Diet and fitness apps seem to be more popular than ever, and a new survey of more than 1,300 women ranks the most popular ones, according to The Washington Post.
The February issue of Shape magazine, which conducted the online survey of its readers in connection with SheKnows.com to learn how social media is affecting women’s health habits, found that nearly 60 percent of the women reported using apps to stay on track with their health goals.
Calorie trackers are the most popular apps, with 31 percent reporting use of them. A quarter of respondents said they use a mobile GPS or route tracker; 24 percent said they use a food diary or meal planner app; 16 percent reported using a workout app; and 13 percent said they use workout-tracking tools.
Are you in the market for a new download? Several free smartphone applications were recently showcased at the mHealth Summit outside of Washington, D.C. GetHealth awards points for the healthy actions you log and lets you compete with friends. Juice allows you to track nutrition, exercise and sleep. PillJogger Lite reminds users to take their meds.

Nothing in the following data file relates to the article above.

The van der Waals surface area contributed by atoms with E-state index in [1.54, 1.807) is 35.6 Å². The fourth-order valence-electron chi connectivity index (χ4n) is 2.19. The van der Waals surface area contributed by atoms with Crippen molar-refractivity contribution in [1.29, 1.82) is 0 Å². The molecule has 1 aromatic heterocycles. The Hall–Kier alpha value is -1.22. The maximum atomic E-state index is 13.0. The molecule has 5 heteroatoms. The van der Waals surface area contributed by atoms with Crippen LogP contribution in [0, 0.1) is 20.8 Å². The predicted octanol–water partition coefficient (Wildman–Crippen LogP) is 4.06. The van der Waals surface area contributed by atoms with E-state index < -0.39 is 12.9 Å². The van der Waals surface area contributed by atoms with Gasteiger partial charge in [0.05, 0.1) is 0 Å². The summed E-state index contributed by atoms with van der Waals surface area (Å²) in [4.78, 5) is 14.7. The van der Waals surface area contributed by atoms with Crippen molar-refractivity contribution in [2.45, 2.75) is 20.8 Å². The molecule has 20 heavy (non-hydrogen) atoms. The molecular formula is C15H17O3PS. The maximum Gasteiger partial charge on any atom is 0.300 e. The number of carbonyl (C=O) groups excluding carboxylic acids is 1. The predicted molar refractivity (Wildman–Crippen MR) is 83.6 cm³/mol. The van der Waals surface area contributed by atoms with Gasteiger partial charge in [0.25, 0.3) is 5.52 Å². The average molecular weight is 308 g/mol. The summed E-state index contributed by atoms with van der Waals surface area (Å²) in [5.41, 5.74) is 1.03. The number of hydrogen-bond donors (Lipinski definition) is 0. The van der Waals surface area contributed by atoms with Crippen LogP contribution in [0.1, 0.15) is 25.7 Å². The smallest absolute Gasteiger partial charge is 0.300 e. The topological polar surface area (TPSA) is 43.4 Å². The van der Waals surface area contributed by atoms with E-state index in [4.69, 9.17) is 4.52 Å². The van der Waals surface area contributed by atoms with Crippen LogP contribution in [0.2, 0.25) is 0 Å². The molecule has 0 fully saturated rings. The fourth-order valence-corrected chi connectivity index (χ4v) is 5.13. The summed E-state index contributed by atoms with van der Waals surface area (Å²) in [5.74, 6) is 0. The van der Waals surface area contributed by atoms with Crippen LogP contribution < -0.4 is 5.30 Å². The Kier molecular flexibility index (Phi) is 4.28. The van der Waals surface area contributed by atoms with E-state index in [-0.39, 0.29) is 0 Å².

How’s that resolution to drop the extra pounds shaking out? For those who may need a little assistance, the February issue of Consumer Reports has rated 13 weight-loss programs, including commercial plans and do-it-yourself diets, says The Washington Post.
Among more than 9,000 of the magazine’s readers, DIY diets received the highest satisfaction ratings, beating out even the most popular of the commercial plans in the survey, Weight Watchers.
The top-ranked “diet” is actually not a diet at all: MyFitnessPal, a smartphone application and website that allows users to track calories and exercise, received the top satisfaction score of 83.
The Paleo Diet, which urges dieters to “eat like a caveman,” received a score of 80. The Mediterranean Diet scored 77 and SparkPeople, another app and website, scored 76.
Meanwhile, Weight Watchers came in with a score of 74, Medifast received a 70, Jenny Craig scored 66 and Nutrisystem scored 56.
The magazine noted that these scores don’t necessarily mean one diet is better than another; satisfaction scores didn’t correlate with weight loss.Copyright © 2014 Paddock Publications, Inc. All rights reserved.